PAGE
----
By (Mrs) Amb Narinder Chauhan,
The release of Nelson Mandela from the Victor Verster Prison in Cape Town on 11 February 1990 was the most striking symbol of the end of apartheid in South Africa. His dramatic walk from the gates of the prison captured the world’s imagination. The Struggle for freedom and dignity had borne fruit. Apartheid, the policy of racial segregation had fallen under the weight of its own contradictions. A free Nelson Mandela commenced negotiations with F W DeKlerk, the then president of South Africa, to dismantleapartheidand to work towards a peaceful transition to majority rule.
An exultant India which was a torchbearer in the worldwide movement against apartheid, was now walking in step with the new South Africa. With every brick of apartheid falling, India was takingcalibrated steps forward in restoring relationsafter nearly five decades of boycott. To recall, India was the first country to sever trade relations in 1946 and subsequently imposed a complete- diplomatic, commercial, cultural and sports – embargo on South Africa. Moral and material support was extended to the movement both within South Africa and outside it.The proscribed political parties such as the African National Congress (ANC) were recognized, their cadres allowed to travel on Indian passports and live in India in exile.
To begin with, people-to-people contacts were established. Travel resumed. The directive ‘not valid for travel to South Africa’ was removed from blue passports. Visas were issued by our Embassy in Botswana. The establishment of full diplomatic and consular relations had to await further positive developments in South Africa.
We had no official presence in South Africa. It was decided that the Indian Embassy in neighboring Botswana led by then High Commissioner Satyabrata Pal would be our eyes and ears on South Africa; Indian diplomats stationed in Gaborone, Botswana’s capital, were allowed to visit the country, should the need arise.
In a calibrated move, it was proposed to open sports relations. This was also the demand of civil society. What best way to do so than by sending the first Indian cricket team to South Africa? Given the impact sports, particularly cricket, has on everyone’s minds, all eyes were glued on us.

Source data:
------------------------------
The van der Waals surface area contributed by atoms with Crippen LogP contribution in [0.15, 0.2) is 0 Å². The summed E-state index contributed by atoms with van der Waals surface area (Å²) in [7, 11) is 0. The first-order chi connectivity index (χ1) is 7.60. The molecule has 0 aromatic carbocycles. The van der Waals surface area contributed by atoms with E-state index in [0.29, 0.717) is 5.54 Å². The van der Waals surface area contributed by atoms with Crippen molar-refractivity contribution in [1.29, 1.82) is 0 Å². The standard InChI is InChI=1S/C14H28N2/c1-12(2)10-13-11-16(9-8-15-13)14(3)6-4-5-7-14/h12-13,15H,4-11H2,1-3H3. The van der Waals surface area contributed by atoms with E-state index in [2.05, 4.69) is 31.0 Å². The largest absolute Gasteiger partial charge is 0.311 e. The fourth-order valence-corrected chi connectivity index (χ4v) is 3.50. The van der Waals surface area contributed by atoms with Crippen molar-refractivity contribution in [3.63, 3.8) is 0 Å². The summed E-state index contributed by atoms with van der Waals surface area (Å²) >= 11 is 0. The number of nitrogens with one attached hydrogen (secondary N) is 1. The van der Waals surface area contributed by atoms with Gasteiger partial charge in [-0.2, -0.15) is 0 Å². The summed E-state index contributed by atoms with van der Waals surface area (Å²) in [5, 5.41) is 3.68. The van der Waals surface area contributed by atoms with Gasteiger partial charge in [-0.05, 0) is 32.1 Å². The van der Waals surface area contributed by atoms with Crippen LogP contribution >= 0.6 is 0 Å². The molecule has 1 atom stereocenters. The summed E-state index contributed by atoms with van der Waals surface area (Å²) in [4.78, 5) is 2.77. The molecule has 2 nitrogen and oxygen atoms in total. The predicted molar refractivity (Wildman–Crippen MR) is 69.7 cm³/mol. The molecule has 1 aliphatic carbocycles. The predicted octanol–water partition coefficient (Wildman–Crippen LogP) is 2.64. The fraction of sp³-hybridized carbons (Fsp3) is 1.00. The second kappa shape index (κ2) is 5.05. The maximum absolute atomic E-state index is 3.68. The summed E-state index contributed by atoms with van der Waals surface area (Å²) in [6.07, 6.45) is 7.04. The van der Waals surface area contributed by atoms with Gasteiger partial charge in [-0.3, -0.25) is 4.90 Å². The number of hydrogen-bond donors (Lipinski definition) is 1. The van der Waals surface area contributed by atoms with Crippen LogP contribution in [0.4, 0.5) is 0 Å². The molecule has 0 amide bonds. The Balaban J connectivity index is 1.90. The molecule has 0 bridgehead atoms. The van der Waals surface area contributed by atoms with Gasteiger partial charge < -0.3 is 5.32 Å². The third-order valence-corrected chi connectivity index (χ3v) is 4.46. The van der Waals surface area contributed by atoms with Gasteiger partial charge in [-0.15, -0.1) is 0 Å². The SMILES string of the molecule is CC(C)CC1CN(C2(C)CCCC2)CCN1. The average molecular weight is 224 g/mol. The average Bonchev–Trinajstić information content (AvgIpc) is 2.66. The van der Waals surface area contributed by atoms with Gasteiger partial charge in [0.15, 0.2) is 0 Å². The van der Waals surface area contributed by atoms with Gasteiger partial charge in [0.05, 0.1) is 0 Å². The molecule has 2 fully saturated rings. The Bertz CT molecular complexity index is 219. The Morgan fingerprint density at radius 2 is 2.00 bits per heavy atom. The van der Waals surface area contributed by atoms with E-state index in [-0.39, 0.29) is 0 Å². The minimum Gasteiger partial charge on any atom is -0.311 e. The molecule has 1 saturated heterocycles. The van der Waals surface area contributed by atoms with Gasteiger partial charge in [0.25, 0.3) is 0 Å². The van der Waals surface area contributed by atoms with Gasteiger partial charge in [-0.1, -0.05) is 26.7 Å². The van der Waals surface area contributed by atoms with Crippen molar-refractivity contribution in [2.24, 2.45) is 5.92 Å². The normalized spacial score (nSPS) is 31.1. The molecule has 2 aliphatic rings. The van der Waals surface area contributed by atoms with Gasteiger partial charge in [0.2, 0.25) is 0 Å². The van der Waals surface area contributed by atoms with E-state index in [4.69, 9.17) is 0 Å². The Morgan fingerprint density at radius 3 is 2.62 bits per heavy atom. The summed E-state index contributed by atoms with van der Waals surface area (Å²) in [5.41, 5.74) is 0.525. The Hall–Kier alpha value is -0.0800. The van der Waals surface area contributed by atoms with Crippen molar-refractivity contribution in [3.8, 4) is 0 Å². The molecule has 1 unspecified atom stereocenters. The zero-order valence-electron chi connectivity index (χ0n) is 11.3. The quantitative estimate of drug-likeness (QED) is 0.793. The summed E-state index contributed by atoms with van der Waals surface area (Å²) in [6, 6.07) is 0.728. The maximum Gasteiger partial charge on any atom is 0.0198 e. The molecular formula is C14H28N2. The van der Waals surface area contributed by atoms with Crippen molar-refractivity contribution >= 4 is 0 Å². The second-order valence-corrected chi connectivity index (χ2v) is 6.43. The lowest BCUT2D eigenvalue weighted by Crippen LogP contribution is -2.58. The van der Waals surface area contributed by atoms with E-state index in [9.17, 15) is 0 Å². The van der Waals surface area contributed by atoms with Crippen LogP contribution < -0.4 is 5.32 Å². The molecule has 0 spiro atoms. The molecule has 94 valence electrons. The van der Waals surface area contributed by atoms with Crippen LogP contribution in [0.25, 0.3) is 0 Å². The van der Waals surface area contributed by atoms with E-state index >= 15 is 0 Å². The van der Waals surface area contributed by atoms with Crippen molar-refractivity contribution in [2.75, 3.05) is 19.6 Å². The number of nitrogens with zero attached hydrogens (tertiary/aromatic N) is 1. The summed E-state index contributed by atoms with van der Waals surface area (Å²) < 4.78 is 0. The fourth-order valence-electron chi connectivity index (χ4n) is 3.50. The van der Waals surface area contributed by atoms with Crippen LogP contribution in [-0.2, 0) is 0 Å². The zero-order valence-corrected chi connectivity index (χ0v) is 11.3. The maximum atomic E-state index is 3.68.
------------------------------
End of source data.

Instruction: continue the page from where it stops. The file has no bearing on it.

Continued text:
Everything about South Africa was political. Being sensitive, every step in the opening of relations had to have approval of the Cabinet Committee on Political Affairs (CCPA) which dealt with foreign affairs, among other things. Before the matter was placed before the CCPA, the PM had to approve.
I prepared a Draft Note for the CCPA as per the format. The political situation in South Africa was analyzed.The progress towards the dismantling of the apartheid structure was looked at with the minutest of detail. A convincing argument had to be made about why the time was ripe to put our cricket team on the ground in a country that had seen the worst of racism. The Draft Note for CCPA was annexed to a covering Note Sheet Initiated by me as Under Secretary. The chain of command warranted the approval of my Joint Secretary, MrsChokila Iyer (future Foreign Secretary), Secretary (West)Mr Kris Srinivasan (next Foreign Secretary), Minister of State Salman Khurshid, whereafter the Note would go to the Prime Minister’s Office for the approval and signature of PM (PM was then also holding the foreign affairs portfolio). Yes, those were still days when the Prime Minister signed on the same note sheet initiated by the Under Secretary.The entire hierarchy recommended the proposal for approval of the PM.
The file came back with the signature and noting of then PM the late PV Narasimha Rao. The PM had reserved his decision: the PM in his own hand advised us to wait more.
Wait I did, but not for long. My instincts were working overtime. People were anxious. After a decent wait of one month, I moved the file again. One month was a long time in South Africa: the transition was happening fast. The proposal was reviewed and analyzed with updated facts received from High Commissioner Pal. The file was prepared a second time for the PM’s approval.